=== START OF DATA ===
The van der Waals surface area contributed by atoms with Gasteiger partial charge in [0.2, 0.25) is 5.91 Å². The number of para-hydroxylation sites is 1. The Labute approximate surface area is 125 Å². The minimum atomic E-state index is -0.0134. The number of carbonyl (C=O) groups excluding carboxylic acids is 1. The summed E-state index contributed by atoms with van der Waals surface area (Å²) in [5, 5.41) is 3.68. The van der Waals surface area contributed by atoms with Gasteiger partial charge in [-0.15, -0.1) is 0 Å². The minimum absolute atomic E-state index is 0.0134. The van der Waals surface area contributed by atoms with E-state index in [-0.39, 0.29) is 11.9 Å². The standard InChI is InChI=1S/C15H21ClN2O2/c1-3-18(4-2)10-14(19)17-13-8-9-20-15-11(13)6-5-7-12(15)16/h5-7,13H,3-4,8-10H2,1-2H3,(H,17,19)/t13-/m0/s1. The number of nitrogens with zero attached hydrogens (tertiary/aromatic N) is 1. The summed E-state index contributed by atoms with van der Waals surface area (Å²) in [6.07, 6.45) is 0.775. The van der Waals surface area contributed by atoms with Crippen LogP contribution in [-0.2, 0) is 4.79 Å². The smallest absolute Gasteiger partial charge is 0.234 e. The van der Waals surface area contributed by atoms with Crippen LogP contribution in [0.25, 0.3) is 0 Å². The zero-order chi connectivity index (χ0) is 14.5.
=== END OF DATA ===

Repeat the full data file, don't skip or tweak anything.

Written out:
The van der Waals surface area contributed by atoms with Gasteiger partial charge in [0.2, 0.25) is 5.91 Å². The number of para-hydroxylation sites is 1. The Labute approximate surface area is 125 Å². The minimum atomic E-state index is -0.0134. The number of carbonyl (C=O) groups excluding carboxylic acids is 1. The summed E-state index contributed by atoms with van der Waals surface area (Å²) in [5, 5.41) is 3.68. The van der Waals surface area contributed by atoms with Gasteiger partial charge in [-0.15, -0.1) is 0 Å². The minimum absolute atomic E-state index is 0.0134. The van der Waals surface area contributed by atoms with E-state index in [-0.39, 0.29) is 11.9 Å². The standard InChI is InChI=1S/C15H21ClN2O2/c1-3-18(4-2)10-14(19)17-13-8-9-20-15-11(13)6-5-7-12(15)16/h5-7,13H,3-4,8-10H2,1-2H3,(H,17,19)/t13-/m0/s1. The number of nitrogens with zero attached hydrogens (tertiary/aromatic N) is 1. The summed E-state index contributed by atoms with van der Waals surface area (Å²) in [6.07, 6.45) is 0.775. The van der Waals surface area contributed by atoms with Crippen LogP contribution in [-0.2, 0) is 4.79 Å². The smallest absolute Gasteiger partial charge is 0.234 e. The van der Waals surface area contributed by atoms with Crippen LogP contribution in [0.25, 0.3) is 0 Å². The zero-order chi connectivity index (χ0) is 14.5.